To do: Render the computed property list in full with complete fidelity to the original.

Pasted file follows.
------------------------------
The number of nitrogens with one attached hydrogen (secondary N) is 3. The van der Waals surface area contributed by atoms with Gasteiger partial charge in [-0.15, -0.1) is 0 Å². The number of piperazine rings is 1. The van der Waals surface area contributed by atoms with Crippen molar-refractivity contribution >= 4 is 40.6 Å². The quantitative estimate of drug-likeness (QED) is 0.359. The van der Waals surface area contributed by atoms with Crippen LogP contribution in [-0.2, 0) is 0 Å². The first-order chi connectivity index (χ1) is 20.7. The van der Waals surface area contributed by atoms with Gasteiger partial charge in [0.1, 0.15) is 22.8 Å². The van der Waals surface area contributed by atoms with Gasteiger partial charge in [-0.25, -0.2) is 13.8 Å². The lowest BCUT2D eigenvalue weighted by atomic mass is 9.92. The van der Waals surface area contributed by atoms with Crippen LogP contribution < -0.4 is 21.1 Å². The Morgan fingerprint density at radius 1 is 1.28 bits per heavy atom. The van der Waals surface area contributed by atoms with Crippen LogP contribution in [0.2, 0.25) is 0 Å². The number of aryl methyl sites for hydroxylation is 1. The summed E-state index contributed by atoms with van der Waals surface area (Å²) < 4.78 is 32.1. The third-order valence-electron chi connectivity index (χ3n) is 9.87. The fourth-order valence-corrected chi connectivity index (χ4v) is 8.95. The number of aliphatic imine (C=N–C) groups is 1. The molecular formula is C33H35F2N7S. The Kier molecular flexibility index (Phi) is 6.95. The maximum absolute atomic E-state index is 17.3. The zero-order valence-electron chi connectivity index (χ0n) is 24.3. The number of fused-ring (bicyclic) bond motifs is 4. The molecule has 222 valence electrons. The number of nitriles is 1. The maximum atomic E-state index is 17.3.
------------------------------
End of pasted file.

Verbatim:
The number of nitrogens with one attached hydrogen (secondary N) is 3. The van der Waals surface area contributed by atoms with Gasteiger partial charge in [-0.15, -0.1) is 0 Å². The number of piperazine rings is 1. The van der Waals surface area contributed by atoms with Crippen molar-refractivity contribution >= 4 is 40.6 Å². The quantitative estimate of drug-likeness (QED) is 0.359. The van der Waals surface area contributed by atoms with Crippen LogP contribution in [-0.2, 0) is 0 Å². The first-order chi connectivity index (χ1) is 20.7. The van der Waals surface area contributed by atoms with Gasteiger partial charge in [0.1, 0.15) is 22.8 Å². The van der Waals surface area contributed by atoms with Gasteiger partial charge in [-0.25, -0.2) is 13.8 Å². The lowest BCUT2D eigenvalue weighted by atomic mass is 9.92. The van der Waals surface area contributed by atoms with Crippen LogP contribution < -0.4 is 21.1 Å². The Morgan fingerprint density at radius 1 is 1.28 bits per heavy atom. The van der Waals surface area contributed by atoms with Crippen LogP contribution in [0.2, 0.25) is 0 Å². The number of aryl methyl sites for hydroxylation is 1. The summed E-state index contributed by atoms with van der Waals surface area (Å²) < 4.78 is 32.1. The third-order valence-electron chi connectivity index (χ3n) is 9.87. The fourth-order valence-corrected chi connectivity index (χ4v) is 8.95. The number of aliphatic imine (C=N–C) groups is 1. The molecular formula is C33H35F2N7S. The Kier molecular flexibility index (Phi) is 6.95. The maximum absolute atomic E-state index is 17.3. The zero-order valence-electron chi connectivity index (χ0n) is 24.3. The number of fused-ring (bicyclic) bond motifs is 4. The molecule has 222 valence electrons. The number of nitriles is 1. The maximum atomic E-state index is 17.3.